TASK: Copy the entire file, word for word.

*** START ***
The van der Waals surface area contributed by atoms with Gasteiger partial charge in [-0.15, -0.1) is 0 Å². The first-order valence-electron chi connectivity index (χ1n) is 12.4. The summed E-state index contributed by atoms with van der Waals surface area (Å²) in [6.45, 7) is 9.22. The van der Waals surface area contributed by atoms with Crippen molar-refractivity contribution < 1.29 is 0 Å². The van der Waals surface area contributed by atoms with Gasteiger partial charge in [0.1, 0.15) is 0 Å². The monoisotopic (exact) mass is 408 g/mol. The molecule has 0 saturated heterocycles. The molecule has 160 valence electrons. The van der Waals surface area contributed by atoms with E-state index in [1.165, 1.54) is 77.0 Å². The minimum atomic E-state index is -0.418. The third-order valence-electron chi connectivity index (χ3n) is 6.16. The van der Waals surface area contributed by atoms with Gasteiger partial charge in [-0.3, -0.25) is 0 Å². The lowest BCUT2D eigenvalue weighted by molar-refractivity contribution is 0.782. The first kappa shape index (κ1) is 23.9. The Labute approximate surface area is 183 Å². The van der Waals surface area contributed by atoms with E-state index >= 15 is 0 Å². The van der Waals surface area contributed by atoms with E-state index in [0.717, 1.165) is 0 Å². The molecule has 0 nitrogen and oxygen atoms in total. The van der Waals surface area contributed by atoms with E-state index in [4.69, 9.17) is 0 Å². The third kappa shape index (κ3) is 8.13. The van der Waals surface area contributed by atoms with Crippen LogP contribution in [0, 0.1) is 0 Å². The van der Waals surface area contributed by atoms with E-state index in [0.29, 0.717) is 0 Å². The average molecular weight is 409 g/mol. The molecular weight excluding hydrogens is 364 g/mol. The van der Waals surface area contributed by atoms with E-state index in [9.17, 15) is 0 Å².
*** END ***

The van der Waals surface area contributed by atoms with Gasteiger partial charge in [-0.15, -0.1) is 0 Å². The first-order valence-electron chi connectivity index (χ1n) is 12.4. The summed E-state index contributed by atoms with van der Waals surface area (Å²) in [6.45, 7) is 9.22. The van der Waals surface area contributed by atoms with Crippen molar-refractivity contribution < 1.29 is 0 Å². The van der Waals surface area contributed by atoms with Gasteiger partial charge in [0.1, 0.15) is 0 Å². The monoisotopic (exact) mass is 408 g/mol. The molecule has 0 saturated heterocycles. The molecule has 160 valence electrons. The van der Waals surface area contributed by atoms with E-state index in [1.165, 1.54) is 77.0 Å². The minimum atomic E-state index is -0.418. The third-order valence-electron chi connectivity index (χ3n) is 6.16. The van der Waals surface area contributed by atoms with Gasteiger partial charge in [-0.3, -0.25) is 0 Å². The lowest BCUT2D eigenvalue weighted by molar-refractivity contribution is 0.782. The first kappa shape index (κ1) is 23.9. The Labute approximate surface area is 183 Å². The van der Waals surface area contributed by atoms with E-state index >= 15 is 0 Å². The van der Waals surface area contributed by atoms with E-state index in [0.717, 1.165) is 0 Å². The molecule has 0 nitrogen and oxygen atoms in total. The van der Waals surface area contributed by atoms with E-state index in [4.69, 9.17) is 0 Å². The third kappa shape index (κ3) is 8.13. The van der Waals surface area contributed by atoms with Crippen LogP contribution in [0, 0.1) is 0 Å². The van der Waals surface area contributed by atoms with E-state index in [0.29, 0.717) is 0 Å². The average molecular weight is 409 g/mol. The molecular weight excluding hydrogens is 364 g/mol. The van der Waals surface area contributed by atoms with E-state index in [9.17, 15) is 0 Å².